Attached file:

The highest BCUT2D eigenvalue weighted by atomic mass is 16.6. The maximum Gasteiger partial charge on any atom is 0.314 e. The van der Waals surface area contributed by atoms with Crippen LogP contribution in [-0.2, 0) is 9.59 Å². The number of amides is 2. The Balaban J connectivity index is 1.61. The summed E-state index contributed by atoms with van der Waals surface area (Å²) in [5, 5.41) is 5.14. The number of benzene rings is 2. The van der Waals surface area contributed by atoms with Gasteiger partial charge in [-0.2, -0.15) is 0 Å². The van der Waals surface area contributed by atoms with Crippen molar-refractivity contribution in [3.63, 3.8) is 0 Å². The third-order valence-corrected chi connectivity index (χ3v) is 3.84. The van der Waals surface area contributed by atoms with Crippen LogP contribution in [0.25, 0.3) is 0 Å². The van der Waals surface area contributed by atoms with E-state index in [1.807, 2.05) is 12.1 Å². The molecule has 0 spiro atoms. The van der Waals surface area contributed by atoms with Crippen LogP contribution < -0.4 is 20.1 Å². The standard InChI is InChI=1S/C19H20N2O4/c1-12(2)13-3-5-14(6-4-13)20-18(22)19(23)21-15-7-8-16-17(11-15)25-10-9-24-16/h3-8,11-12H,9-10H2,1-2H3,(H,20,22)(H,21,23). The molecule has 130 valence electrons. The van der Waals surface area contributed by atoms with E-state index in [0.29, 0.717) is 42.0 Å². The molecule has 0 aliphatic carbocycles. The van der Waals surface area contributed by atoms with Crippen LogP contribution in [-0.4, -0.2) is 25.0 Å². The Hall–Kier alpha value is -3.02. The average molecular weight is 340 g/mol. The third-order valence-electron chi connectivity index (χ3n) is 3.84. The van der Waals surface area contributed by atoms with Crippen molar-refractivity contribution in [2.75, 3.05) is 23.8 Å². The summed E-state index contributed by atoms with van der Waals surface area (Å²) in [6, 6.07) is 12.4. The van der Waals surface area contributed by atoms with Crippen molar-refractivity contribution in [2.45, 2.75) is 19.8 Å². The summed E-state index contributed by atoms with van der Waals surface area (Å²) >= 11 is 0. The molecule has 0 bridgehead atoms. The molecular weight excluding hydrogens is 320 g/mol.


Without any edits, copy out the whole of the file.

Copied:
The highest BCUT2D eigenvalue weighted by atomic mass is 16.6. The maximum Gasteiger partial charge on any atom is 0.314 e. The van der Waals surface area contributed by atoms with Crippen LogP contribution in [-0.2, 0) is 9.59 Å². The number of amides is 2. The Balaban J connectivity index is 1.61. The summed E-state index contributed by atoms with van der Waals surface area (Å²) in [5, 5.41) is 5.14. The number of benzene rings is 2. The van der Waals surface area contributed by atoms with Gasteiger partial charge in [-0.2, -0.15) is 0 Å². The van der Waals surface area contributed by atoms with Crippen molar-refractivity contribution in [3.63, 3.8) is 0 Å². The third-order valence-corrected chi connectivity index (χ3v) is 3.84. The van der Waals surface area contributed by atoms with Crippen LogP contribution in [0.25, 0.3) is 0 Å². The van der Waals surface area contributed by atoms with E-state index in [1.807, 2.05) is 12.1 Å². The molecule has 0 spiro atoms. The van der Waals surface area contributed by atoms with Crippen LogP contribution < -0.4 is 20.1 Å². The standard InChI is InChI=1S/C19H20N2O4/c1-12(2)13-3-5-14(6-4-13)20-18(22)19(23)21-15-7-8-16-17(11-15)25-10-9-24-16/h3-8,11-12H,9-10H2,1-2H3,(H,20,22)(H,21,23). The molecule has 130 valence electrons. The van der Waals surface area contributed by atoms with E-state index in [0.29, 0.717) is 42.0 Å². The molecule has 0 aliphatic carbocycles. The van der Waals surface area contributed by atoms with Crippen LogP contribution in [-0.4, -0.2) is 25.0 Å². The Hall–Kier alpha value is -3.02. The average molecular weight is 340 g/mol. The third-order valence-electron chi connectivity index (χ3n) is 3.84. The van der Waals surface area contributed by atoms with Crippen molar-refractivity contribution in [2.75, 3.05) is 23.8 Å². The summed E-state index contributed by atoms with van der Waals surface area (Å²) in [6, 6.07) is 12.4. The van der Waals surface area contributed by atoms with Crippen molar-refractivity contribution in [2.45, 2.75) is 19.8 Å². The summed E-state index contributed by atoms with van der Waals surface area (Å²) >= 11 is 0. The molecule has 0 bridgehead atoms. The molecular weight excluding hydrogens is 320 g/mol.